SEIA claims this "fast track" interconnection saves time and money and, if more projects were to qualify, would see vastly more photovoltaic capacity installed. At present, under the Federal Energy Regulatory Commissions (FERC) guidelines, installations must be smaller than two megawatts (MW) and must have a total distributed generation of less than 15 percent of the annual peak load to qualify. This latter requirement is known as the "15 percent rule".
The alternative requirement SEIA has suggested in its application is that an installation must not exceed, "100 percent of the minimum daytime load for the period between 10 am and 2 pm" if it is to qualify for the accelerated interconnection. This, SEIA argues, is more appropriate as photovoltaic installations produce most electricity during these daylight hours and not at night when there is a minimal demand for power.
The FERC "15 percent rule" reflects utilities concerns that as more photovoltaic capacity is connected to the grid, reverse electrical flow, back towards a sub station, could occur. This, SEIA believes, is unlikely at night when electricity demand is at its lowest as solar arrays will not be generating any power.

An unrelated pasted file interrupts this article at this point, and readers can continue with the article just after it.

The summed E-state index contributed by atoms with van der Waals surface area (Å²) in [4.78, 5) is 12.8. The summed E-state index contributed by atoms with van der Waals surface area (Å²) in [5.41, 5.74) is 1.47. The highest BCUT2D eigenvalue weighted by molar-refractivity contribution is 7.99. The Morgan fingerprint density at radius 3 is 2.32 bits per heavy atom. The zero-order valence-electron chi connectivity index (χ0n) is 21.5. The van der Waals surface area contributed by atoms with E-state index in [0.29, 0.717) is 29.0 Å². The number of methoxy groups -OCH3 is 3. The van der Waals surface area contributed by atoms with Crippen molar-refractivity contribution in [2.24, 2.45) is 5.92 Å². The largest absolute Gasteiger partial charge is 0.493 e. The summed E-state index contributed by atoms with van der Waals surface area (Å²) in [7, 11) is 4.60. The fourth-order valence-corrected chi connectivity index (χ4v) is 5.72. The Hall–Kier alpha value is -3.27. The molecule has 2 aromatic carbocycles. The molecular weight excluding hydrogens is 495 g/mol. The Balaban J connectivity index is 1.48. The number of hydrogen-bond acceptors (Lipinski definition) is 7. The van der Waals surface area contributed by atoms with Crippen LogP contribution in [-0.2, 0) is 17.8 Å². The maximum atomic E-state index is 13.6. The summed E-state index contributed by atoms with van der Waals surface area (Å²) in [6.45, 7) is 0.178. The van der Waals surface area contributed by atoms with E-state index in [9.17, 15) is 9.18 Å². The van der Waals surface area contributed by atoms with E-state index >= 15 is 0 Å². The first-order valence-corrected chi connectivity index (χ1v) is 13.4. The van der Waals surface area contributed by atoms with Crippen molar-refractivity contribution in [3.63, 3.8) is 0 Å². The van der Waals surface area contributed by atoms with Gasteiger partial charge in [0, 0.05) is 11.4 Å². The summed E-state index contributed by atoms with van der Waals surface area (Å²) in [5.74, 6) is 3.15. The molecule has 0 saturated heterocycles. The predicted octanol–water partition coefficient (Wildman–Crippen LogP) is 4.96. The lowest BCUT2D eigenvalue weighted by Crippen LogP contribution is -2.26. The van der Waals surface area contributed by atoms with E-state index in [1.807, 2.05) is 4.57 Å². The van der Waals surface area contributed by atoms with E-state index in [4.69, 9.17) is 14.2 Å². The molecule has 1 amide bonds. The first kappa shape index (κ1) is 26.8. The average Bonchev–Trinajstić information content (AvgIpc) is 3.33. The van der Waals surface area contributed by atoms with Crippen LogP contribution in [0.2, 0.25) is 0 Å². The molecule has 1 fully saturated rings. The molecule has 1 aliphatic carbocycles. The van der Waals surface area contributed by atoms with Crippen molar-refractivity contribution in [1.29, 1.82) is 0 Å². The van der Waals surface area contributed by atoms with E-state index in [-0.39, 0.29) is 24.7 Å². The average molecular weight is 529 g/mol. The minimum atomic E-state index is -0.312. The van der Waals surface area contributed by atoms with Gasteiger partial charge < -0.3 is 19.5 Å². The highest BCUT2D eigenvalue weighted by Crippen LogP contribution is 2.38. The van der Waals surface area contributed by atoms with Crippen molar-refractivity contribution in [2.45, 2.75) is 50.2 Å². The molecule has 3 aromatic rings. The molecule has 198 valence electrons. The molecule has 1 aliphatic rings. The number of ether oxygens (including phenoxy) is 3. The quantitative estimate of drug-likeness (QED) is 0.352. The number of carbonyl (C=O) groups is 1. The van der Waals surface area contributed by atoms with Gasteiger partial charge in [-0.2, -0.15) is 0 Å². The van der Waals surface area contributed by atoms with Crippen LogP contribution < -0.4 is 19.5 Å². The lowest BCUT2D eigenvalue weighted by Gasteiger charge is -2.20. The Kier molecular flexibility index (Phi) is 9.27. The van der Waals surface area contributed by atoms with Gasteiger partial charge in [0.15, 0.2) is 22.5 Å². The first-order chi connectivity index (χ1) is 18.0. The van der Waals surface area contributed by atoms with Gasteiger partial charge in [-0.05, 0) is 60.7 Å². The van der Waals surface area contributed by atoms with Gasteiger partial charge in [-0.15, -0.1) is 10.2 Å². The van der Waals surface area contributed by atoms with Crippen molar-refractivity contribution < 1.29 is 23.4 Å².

Rhone Resch, President and CEO of SEIA, said in a statement that the 15-percent rule and two-MW cap were not impediments to increased levels of photovoltaic capacity some years ago, however times have changed. "It is essential that regulatory barriers that limit development be removed to allow companies that are developing solar projects to have access to electricity markets. SEIA is proactively engaging FERC to find a regulatory balance that maintains grid safety and reliability and facilitates fast-track interconnection of wholesale distributed generation."
SEIA has submitted its request to the FERC by way of a petition that addresses the relevant order, No. 2006. It also claims that the proposal has been, "carefully crafted so as to not diminish state authority to regulate the interconnection of retail distributed generation."
pv magazine has featured a special article on the US National Electrical Code in its February edition and will publish part two in the coming months.